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The Helm Is a Gorgeous, Two-Story Tiny House Made Out of Shipping Containers
You gotta love a good pun. Waco, Texas-based tiny home company CargoHome has several of them, and two serve as mottos for their unique and, we assume, profitable business: turning shipping containers into tiny homes.

The Helm Is a Gorgeous, Two-Story Tiny House Made Out of Shipping Containers

The Helm is a two-level tiny home with a private deck and two full bathroomsThe Helm is a two-level tiny home with a private deck and two full bathroomsThe Helm is a two-level tiny home with a private deck and two full bathroomsThe Helm is a two-level tiny home with a private deck and two full bathroomsThe Helm is a two-level tiny home with a private deck and two full bathroomsThe Helm is a two-level tiny home with a private deck and two full bathroomsThe Helm is a two-level tiny home with a private deck and two full bathroomsThe Helm is a two-level tiny home with a private deck and two full bathroomsThe Helm is a two-level tiny home with a private deck and two full bathroomsThe Helm is a two-level tiny home with a private deck and two full bathroomsThe Helm is a two-level tiny home with a private deck and two full bathroomsThe Helm is a two-level tiny home with a private deck and two full bathroomsThe Helm is a two-level tiny home with a private deck and two full bathroomsThe Helm is a two-level tiny home with a private deck and two full bathroomsThe Helm is a two-level tiny home with a private deck and two full bathroomsThe Helm is a two-level tiny home with a private deck and two full bathroomsThe Helm is a two-level tiny home with a private deck and two full bathroomsThe Helm is a two-level tiny home with a private deck and two full bathrooms
“CargoHome. Contain yourself” and “Think. Inside the box” are the two mottos the company uses to advertise for its elegant and very practical tiny homes. They’re all made from shipping containers – the so-called “one-trippers” that are sent from China with minimal cargo and then sold off. The tiny houses of CargoHome don’t have wheels like the majority of tinies we discuss, but they are easy to move around if you have the right trailer.

Portability is just one of the aspects CargoHome lists as benefits for choosing a container for a home. The others include the relatively cheap price, the durability, the minimalist styling, and the fact that they’re eco-friendly – and can be made to be off-grid, if you wish to and have the budget for it.

Container homes are becoming more popular these days, what with the housing crisis shifting the focus from brick-and-mortar homes to tinies and other types of wheeled homes. Put it differently, houses are expensive to buy, and a pain to rent. Tinies are being presented as a better alternative.

The Helm could serve as an example of how gorgeous these tinies can be, as well as spacious and practical. The Helm, arguably one of the most famous tiny rentals in the state of Texas, U.S., couldn’t move around even if the owner – Kenneth, who also happens to own CargoHome – wanted to. That’s because it’s made of two different containers stacked, with a surrounding deck and a metal winding staircase connecting the two levels.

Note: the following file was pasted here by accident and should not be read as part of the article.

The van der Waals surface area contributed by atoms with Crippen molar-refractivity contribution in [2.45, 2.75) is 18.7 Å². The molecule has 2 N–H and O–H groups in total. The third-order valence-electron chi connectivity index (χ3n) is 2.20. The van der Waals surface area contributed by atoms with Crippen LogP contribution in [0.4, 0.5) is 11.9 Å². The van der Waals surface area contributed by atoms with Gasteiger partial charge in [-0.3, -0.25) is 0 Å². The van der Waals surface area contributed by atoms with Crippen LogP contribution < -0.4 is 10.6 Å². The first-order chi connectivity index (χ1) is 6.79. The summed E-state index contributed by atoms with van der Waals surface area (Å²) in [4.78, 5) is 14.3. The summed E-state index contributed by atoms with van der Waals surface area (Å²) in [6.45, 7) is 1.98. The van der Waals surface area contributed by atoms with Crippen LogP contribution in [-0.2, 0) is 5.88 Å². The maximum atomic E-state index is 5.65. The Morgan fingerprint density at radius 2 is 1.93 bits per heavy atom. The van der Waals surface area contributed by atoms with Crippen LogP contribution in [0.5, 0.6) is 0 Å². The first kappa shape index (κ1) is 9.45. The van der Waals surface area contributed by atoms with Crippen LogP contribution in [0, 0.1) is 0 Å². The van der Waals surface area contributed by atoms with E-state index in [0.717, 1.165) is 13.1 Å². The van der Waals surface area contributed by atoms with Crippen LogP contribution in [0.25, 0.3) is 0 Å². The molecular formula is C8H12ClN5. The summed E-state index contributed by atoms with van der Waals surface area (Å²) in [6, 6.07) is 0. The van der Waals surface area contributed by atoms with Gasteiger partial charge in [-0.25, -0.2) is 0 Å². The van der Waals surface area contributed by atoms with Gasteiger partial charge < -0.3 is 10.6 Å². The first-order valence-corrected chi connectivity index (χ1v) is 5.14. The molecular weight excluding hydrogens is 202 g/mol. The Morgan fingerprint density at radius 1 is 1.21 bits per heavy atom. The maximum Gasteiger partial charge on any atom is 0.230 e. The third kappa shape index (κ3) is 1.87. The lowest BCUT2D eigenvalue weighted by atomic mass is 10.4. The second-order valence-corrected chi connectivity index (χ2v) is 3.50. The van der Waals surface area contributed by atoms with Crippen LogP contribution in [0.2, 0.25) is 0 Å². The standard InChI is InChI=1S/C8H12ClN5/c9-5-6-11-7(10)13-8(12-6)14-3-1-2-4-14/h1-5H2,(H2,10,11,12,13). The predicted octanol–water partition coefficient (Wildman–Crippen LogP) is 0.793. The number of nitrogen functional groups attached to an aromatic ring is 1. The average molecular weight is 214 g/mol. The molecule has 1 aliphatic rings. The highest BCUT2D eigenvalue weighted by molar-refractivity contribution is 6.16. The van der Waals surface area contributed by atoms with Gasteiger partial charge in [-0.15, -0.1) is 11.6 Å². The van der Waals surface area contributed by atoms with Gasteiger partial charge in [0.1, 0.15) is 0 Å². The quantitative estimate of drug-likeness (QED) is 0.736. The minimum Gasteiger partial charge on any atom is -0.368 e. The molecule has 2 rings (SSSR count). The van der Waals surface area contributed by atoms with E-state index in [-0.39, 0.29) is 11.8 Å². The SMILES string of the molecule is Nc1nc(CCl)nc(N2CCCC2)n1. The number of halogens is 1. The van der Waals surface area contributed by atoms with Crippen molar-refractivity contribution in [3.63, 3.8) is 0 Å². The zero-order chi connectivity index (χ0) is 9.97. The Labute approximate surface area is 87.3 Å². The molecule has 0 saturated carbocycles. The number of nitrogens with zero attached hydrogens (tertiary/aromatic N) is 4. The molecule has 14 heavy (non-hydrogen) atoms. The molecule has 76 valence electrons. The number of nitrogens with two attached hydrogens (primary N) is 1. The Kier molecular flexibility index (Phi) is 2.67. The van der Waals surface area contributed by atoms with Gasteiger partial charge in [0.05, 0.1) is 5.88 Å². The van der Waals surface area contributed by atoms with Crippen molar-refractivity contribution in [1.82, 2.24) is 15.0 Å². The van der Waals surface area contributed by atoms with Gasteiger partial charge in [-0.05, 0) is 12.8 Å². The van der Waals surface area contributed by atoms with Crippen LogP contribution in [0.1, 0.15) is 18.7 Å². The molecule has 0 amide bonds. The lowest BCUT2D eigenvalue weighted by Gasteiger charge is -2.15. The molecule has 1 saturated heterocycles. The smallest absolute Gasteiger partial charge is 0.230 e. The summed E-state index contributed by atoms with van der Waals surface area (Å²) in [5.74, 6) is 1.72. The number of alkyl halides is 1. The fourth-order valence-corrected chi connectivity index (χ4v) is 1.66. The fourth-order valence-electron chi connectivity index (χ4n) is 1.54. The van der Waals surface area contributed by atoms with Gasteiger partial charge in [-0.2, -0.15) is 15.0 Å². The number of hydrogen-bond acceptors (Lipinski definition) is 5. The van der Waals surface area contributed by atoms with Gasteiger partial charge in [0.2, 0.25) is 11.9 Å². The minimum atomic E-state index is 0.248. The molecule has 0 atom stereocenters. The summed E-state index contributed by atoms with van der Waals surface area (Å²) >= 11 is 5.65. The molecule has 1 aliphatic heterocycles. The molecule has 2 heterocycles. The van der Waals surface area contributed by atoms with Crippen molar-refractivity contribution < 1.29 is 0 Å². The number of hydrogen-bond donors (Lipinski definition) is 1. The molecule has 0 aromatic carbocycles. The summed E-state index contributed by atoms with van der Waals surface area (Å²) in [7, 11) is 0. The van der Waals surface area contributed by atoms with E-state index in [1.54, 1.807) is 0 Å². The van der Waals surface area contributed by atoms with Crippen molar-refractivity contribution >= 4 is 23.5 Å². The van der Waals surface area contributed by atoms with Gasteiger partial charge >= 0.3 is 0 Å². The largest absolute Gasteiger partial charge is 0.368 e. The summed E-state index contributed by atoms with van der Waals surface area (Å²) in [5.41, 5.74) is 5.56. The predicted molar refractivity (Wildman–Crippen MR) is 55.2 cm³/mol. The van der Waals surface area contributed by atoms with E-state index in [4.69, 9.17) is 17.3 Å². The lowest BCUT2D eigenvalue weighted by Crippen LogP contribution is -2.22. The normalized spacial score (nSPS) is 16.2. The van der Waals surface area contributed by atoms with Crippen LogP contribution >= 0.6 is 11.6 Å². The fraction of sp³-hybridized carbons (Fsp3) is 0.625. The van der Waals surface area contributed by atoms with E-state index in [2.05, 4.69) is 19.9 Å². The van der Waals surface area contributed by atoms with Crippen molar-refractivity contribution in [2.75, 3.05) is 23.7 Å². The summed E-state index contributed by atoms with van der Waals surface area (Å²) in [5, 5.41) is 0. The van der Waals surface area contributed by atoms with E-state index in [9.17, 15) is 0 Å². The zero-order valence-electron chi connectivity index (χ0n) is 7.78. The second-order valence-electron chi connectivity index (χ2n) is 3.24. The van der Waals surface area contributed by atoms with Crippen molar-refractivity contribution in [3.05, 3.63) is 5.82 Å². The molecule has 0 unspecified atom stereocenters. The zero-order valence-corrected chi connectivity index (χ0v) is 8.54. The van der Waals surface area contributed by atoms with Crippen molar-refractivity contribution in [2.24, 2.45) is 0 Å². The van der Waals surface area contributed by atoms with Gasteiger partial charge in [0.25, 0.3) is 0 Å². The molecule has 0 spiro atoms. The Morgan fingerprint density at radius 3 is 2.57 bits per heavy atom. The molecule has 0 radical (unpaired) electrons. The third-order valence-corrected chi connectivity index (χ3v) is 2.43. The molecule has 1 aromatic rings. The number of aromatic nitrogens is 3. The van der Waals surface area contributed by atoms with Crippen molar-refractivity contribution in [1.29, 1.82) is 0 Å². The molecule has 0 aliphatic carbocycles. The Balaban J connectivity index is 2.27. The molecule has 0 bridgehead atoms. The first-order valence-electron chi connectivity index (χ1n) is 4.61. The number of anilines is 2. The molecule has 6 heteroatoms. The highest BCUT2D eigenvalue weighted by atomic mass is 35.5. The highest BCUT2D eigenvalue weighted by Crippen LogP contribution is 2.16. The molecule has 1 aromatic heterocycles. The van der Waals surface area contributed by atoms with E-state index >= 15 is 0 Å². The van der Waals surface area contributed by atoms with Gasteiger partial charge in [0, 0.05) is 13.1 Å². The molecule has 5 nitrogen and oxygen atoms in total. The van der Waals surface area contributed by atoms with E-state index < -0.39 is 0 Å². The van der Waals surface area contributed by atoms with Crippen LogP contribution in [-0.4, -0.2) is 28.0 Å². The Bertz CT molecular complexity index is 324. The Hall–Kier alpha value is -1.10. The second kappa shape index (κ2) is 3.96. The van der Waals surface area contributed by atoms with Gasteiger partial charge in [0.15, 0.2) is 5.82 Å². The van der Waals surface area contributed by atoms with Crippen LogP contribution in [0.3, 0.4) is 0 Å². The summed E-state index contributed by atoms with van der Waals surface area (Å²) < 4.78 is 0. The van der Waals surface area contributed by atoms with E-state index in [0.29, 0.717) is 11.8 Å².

As far as aesthetics go, The Helm is a stunner. For one, it offers more space than most average-priced tinies, being able to sleep up to six people. It has two bedrooms, two full custom bathrooms, one lounge, a kitchen with a dining area, a private deck up top, and outdoor space on the ground. It’s styled as a combination of rustic villa and modern apartment and, assuming you don’t mind the linear layout, could be the perfect family home.

The Helm is made of a 40-foot (12.2-meter) container on the bottom, and a 20-foot (6-meter) one up top. The walls of heavy gauge corrugated steel are clad in cedar siding on the outside, and paneled with pine shiplap and old barnwood trims, with a thick layer of insulation in between. There’s air-conditioning in both, as well as heating.

The ground floor has two entryways, where the steel was replaced with floor-to-ceiling glass doors. There’s a spacious lounge slash living room on one end, with the bedroom and bathroom at the opposite one. The kitchen is located centrally, with a dining nook for all six guests right next to it.

The bedroom upstairs (the master bedroom) is accessible by means of a lateral metal winding staircase, through another glass door. It has its own generously-sized bathroom behind a barndoor, with a washing machine, standing shower, toilet and sink with vanity. There’s a reading nook by the window / door, and a private deck with patio furniture the same size as the room. Seriously now, the idea of enjoying an evening cocktail “up on the deck” seems very appealing when you look at photos in the gallery above.

CargoHome has The Helm as its flagship model, but this particular unit is not for sale. Instead, Kenneth is offering it for rent on Airbnb, which is how it came to be known as the state’s most popular – and beautiful – non-movable tiny. The company also sells these cargo homes throughout the country, either as standard models or customizable units, to whoever is eager to give downsizing a try and has the budget for it.

Just to be clear, this is a story about a possible alternative for those looking into the tiny house movement. For the more eco-conscious of our readers, The Helm can also serve as excellent illustration for upcycling old or repurposing new containers. It’s thinking outside the box, if we’re to keep up with the company’s puns.



Editor's note: This article was not sponsored or supported by a third-party.

 
 
 
 
 

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